In systems employing an implantable lead, lead infection resulting from the introduction of bacteria at the implant site at the time of implant is a rare but serious complication. In the prior art, it has been suggested to coat the lead with anti-microbial substances in order to reduce the risk of infection. However, the more common and much more serious--possibly life-threatening--complication is the possibility of infection at the time when an implanted component is replaced or "changed out", i.e., when an old implanted component (such as the pulse generator in a pacemaker system) is removed and a new component is implanted in its place. Changing out the implanted electronic component of a medical device may be required, for example, when its battery becomes depleted, or when it malfunctions.
Frequently, when the electronic component of a medical device is changed-out, it is not necessary or desirable to also remove and replace the implanted lead(s) with which it is used. Lead implantation can be a complicated procedure, and unless a lead has become worn or damaged, or has become dislodged from the proper positioning, it is usually preferable upon pulse generator change-out to merely disconnect the electronic component from the implanted lead(s), leaving the lead(s) in place for subsequent reconnection to the replacement component.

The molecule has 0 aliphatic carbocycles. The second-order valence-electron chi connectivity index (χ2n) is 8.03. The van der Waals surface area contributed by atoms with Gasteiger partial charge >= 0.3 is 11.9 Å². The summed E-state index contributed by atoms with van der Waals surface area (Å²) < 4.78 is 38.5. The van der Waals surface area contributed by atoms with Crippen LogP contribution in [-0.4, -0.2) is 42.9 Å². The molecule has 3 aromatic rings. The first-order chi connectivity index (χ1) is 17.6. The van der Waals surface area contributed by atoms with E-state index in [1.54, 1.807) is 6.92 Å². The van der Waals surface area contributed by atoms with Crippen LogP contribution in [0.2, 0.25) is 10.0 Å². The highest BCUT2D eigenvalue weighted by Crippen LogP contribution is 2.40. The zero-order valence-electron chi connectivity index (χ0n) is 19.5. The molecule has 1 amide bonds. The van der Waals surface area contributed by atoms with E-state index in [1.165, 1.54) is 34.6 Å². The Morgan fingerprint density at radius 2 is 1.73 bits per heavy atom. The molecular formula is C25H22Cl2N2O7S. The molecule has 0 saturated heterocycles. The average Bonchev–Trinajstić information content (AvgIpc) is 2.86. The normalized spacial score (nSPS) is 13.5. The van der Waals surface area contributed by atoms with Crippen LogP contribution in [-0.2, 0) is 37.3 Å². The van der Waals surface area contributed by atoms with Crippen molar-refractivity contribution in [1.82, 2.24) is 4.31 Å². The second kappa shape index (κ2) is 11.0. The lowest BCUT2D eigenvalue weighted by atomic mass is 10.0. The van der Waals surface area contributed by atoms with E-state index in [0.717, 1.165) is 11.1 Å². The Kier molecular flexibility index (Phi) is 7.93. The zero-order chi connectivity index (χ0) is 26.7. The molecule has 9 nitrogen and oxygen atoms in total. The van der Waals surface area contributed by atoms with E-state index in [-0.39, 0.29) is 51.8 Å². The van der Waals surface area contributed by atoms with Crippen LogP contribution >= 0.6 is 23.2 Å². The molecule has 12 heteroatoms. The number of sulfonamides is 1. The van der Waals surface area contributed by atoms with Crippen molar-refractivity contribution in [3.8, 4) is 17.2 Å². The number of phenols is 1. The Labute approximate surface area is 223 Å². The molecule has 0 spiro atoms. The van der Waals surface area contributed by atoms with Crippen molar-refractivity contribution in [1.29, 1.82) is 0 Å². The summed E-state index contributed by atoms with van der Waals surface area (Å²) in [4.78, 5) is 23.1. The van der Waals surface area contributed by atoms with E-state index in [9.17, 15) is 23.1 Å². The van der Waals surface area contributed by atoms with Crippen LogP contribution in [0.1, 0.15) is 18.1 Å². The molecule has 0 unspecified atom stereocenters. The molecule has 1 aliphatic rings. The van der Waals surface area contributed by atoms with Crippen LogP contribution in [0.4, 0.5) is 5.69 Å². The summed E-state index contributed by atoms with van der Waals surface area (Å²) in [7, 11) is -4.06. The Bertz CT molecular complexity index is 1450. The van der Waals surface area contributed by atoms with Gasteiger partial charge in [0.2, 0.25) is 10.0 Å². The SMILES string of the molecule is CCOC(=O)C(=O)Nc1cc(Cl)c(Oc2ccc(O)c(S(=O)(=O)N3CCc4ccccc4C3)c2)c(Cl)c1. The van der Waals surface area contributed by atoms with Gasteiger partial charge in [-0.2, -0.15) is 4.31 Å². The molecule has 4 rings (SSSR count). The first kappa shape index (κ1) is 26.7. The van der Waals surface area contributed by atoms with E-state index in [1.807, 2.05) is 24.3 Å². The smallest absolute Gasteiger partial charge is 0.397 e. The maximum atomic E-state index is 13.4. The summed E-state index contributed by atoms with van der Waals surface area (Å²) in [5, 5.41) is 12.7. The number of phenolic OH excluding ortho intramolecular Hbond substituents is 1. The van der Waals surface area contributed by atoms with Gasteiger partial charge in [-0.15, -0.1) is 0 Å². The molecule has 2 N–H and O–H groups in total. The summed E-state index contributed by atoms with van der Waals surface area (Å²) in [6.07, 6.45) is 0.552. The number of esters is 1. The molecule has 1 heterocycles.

In the of a typical pacemaker, battery depletion requiring pulse generator change-out may occur five to ten years after initial implant. During this five to ten years, an implanted lead will typically become encapsulated in fibrous tissue, which is a further reason for leaving the lead in place for pulse generator change-out.